I will say that if you want to learn to be a great stockpicker, I think the buyside is a much better training ground. Since there is no marketing component to the role, you are spending your time wherever you think it is most effective and likely to lead to actionable/differentiated ideas. You don't need to waste time formatting models except on names you are actively pitching. Instead you are able to take the time necessary to go extremely deep on an idea that you are pitching to PMs. This creates sort of a dual-track skillset... first you have to be very good at sifting through a lot of ideas, consuming tons of news flow, focusing on what actually matters and ignoring the rest. But at the same time, when you identify something that could potentially be an opportunity, you need to be able to switch gears and get deep on a name, fast. Travel to check out some assets, do the expert calls, talk to as many sellside guys as you can to get a sense for where "the Street is", talk to different layers of management/competitors etc, and spend a decent amount of time thinking about how different scenarios might unfold over whatever your relevant time horizon is. This is where I think most of the sellside is a bit weaker... they have to be prepared to answer questions on every company in their coverage so they will anchor on three or four "bullet points" for each stock that drive the thesis, but they are the same bullets that every other sell-side guy is emphasizing, and they rarely have the time to go deep on any of these and develop a non-consensus view.

I think the sellside is probably better if you like organizing events and connecting with people. Connect this hf guy to that long-only guy and see what sort of conversation develops around XYZ. Connect management teams to investors they may not be talking to. Organizing big conferences and generating buzz around a group. It takes more of a "sales" skillset to be honest. The analysts who are great at this are handsomely rewarded for it. For what it's worth I think a lot of the good SS analysts have the capability to be great researchers as well, but they just don't have time for it given all of the other demands on their time.

I haven't worked on the SS before but suspect that earnings season is a complete clusterf*ck. They have to publish on literally every company, and often will do a "preview" note, an "earnings flash" first reactions, and a more comprehensive review note after they've digested the quarter. That's 3 notes / co every quarter and just seems brutal to me. I guess this is why they have associates. On the buy side (at least in long-only land), you will usually publish a note on names that are owned in a portfolio, and/or 'buy'-rated names that you are trying to get on PMs radars. The rest you can just ignore. Yes, you have to keep up with the newsflow, but if it's not a name you care about, don't blow up PMs inbox with junk. Hell, I'm at the point where I don't even publish on owned names a lot of the time. If the q was in-line and the stock was +/- 1-2%, who cares...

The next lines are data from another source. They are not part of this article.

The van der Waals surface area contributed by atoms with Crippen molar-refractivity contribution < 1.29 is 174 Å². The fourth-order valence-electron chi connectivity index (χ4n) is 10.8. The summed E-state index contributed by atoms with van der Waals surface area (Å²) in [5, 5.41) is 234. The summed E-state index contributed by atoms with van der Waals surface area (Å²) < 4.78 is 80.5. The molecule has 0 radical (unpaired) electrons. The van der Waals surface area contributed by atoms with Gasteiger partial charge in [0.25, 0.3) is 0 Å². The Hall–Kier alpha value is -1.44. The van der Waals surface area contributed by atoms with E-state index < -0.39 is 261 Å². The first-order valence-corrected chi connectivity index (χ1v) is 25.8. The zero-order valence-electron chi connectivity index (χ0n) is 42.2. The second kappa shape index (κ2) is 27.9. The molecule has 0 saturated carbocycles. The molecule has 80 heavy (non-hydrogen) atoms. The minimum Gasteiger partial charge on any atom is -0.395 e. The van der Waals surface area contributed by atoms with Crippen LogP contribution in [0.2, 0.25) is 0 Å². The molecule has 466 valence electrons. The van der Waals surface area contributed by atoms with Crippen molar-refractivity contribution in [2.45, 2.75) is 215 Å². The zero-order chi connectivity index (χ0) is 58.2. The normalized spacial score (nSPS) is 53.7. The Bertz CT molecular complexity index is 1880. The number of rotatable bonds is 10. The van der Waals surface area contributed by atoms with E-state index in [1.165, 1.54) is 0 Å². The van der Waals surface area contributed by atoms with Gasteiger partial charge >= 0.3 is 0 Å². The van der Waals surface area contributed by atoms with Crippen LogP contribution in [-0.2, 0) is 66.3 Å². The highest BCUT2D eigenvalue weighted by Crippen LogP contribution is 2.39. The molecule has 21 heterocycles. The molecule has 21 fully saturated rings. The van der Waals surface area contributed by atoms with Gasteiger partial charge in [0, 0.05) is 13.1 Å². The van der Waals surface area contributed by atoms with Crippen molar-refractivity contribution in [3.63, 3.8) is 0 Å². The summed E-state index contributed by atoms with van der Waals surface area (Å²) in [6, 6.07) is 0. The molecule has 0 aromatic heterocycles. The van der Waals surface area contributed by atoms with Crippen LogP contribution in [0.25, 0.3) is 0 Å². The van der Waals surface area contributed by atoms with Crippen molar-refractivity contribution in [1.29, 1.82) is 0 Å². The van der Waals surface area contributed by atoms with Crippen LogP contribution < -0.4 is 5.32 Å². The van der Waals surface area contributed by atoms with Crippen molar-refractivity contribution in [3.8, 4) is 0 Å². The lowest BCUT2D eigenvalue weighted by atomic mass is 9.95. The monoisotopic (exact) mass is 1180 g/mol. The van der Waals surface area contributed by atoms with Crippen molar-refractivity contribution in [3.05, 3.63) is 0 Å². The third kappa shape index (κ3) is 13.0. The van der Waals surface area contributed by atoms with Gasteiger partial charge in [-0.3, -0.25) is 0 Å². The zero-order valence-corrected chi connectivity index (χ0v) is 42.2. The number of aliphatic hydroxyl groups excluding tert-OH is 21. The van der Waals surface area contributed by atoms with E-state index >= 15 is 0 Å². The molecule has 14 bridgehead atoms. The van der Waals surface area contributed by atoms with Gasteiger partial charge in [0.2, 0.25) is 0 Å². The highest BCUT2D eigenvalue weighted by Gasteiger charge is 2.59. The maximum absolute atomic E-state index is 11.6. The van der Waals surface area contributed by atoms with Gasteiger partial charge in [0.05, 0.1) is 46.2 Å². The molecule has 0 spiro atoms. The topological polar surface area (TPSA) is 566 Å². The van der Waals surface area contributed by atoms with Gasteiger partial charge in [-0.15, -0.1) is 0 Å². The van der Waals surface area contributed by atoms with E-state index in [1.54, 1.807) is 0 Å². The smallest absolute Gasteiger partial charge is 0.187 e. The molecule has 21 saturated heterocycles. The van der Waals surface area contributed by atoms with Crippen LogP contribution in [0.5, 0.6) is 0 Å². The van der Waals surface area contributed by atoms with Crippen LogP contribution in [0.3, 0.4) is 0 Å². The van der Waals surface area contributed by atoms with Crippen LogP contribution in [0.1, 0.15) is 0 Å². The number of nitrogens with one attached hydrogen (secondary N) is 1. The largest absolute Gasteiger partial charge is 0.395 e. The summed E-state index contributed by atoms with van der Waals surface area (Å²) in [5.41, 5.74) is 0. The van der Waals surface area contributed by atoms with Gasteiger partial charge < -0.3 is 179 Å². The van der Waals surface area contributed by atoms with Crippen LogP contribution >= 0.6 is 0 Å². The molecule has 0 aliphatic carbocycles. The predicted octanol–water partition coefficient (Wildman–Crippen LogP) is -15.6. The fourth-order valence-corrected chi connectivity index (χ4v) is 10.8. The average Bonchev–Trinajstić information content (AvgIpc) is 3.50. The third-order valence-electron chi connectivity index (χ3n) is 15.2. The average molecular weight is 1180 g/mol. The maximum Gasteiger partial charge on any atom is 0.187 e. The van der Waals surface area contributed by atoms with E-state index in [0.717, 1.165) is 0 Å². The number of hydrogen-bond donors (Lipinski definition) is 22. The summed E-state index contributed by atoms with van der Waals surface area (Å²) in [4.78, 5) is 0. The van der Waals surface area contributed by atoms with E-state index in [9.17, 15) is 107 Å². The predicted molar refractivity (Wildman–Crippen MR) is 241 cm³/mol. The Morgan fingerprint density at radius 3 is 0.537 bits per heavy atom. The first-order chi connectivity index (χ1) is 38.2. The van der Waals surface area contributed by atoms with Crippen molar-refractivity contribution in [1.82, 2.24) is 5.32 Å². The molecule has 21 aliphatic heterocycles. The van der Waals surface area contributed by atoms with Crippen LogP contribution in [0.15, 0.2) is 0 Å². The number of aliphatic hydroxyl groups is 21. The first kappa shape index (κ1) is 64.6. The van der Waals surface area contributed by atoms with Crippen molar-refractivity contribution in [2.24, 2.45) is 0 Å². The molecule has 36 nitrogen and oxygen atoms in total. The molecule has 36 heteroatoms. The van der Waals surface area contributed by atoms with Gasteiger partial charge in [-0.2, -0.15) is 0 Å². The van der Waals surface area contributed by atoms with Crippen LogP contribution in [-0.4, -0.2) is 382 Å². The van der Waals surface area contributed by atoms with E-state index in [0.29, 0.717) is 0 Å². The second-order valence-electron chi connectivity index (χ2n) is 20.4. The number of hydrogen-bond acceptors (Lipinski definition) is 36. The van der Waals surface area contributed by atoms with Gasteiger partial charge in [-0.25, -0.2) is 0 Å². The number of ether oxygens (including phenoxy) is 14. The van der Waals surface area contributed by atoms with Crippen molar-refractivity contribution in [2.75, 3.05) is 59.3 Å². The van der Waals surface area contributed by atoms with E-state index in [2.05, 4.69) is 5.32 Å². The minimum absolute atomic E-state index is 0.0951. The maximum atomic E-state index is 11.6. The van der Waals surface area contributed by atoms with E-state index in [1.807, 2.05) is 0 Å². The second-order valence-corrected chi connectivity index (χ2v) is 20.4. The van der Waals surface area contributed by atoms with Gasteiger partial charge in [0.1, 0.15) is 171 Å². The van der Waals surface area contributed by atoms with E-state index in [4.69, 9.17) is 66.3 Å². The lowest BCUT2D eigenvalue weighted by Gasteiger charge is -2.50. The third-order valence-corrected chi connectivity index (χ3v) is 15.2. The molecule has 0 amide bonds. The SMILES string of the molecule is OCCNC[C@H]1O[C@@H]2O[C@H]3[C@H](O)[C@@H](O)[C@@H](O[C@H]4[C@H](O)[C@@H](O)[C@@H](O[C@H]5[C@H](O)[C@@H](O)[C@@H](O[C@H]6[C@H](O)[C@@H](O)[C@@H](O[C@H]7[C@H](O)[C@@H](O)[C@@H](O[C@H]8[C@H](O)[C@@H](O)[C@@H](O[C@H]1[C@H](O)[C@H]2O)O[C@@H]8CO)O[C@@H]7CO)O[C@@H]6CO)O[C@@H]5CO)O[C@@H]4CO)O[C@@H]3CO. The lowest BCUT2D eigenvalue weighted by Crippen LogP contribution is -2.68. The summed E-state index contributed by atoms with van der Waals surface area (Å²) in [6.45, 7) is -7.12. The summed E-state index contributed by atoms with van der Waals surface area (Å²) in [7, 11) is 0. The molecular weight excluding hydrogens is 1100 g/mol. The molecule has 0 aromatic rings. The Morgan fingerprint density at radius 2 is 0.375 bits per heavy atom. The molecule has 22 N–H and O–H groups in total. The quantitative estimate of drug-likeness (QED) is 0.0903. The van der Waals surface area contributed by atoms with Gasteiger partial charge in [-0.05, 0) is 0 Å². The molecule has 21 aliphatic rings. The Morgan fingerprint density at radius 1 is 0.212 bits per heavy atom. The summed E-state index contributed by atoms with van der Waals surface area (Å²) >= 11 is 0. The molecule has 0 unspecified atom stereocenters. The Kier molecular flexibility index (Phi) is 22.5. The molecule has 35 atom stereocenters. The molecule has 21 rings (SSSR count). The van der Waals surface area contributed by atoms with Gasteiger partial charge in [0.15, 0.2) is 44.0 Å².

Aug 24, 2016 - 9:54am

I just faced this question in a SS interview. I said that I want to work SS because I have a particular interest in the specific industry I was interviewing for (i work in the industry now) and that I would rather become an expert in that industry and cover a few names rather than much broader coverage while not necessarily mastering a particular business or industry.

Aug 24, 2016 - 10:22am

I am in sell-side ER as an associate and I heard another analyst sum up the differences perfectly.

On the sell-side your job is to know every little spec of information, while on the buy-side your job is to know as little information as possible in order to make an investment decision.

I would also say that on the buy-side the "truth" matters more and on the sell-side how you talk about/skew the "truth" is more important. Basically do you want to be an information broker or treasure hunter. On the sell-side your strategy is deciding on how you are going to run your business/coverage/brand. Are you going to be a valuation/model guru (very rare), produce a lot of reports, always talking to clients, provide quality/value add information, how are you going to breakdown your coverage, what is your criteria for making a stock buy, neutral, underperform and so on. On the buy side strategy is purely based on investing and generating returns.

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Aug 27, 2016 - 2:34am

Either route will get you the experience and exit opportunities. I agree with jank that buy side is ideal if you want to be a stock picker, although I guess that's sort of obvious. Maybe a little underrated is the buy-side will hire the sell-side in decent markets (i.e. most market, i.e. non-recession) if you have the name pedigree. At the end of the day though if you want to learn stocks I think buy side is better, and that skill is the most valuable for most people on these forums. Never forget though that marketing and sales is a close second.

Mar 17, 2018 - 1:34pm

As someone with both buy-side and sell-side experience. Street Smart and Janky are pretty spot on in their responses.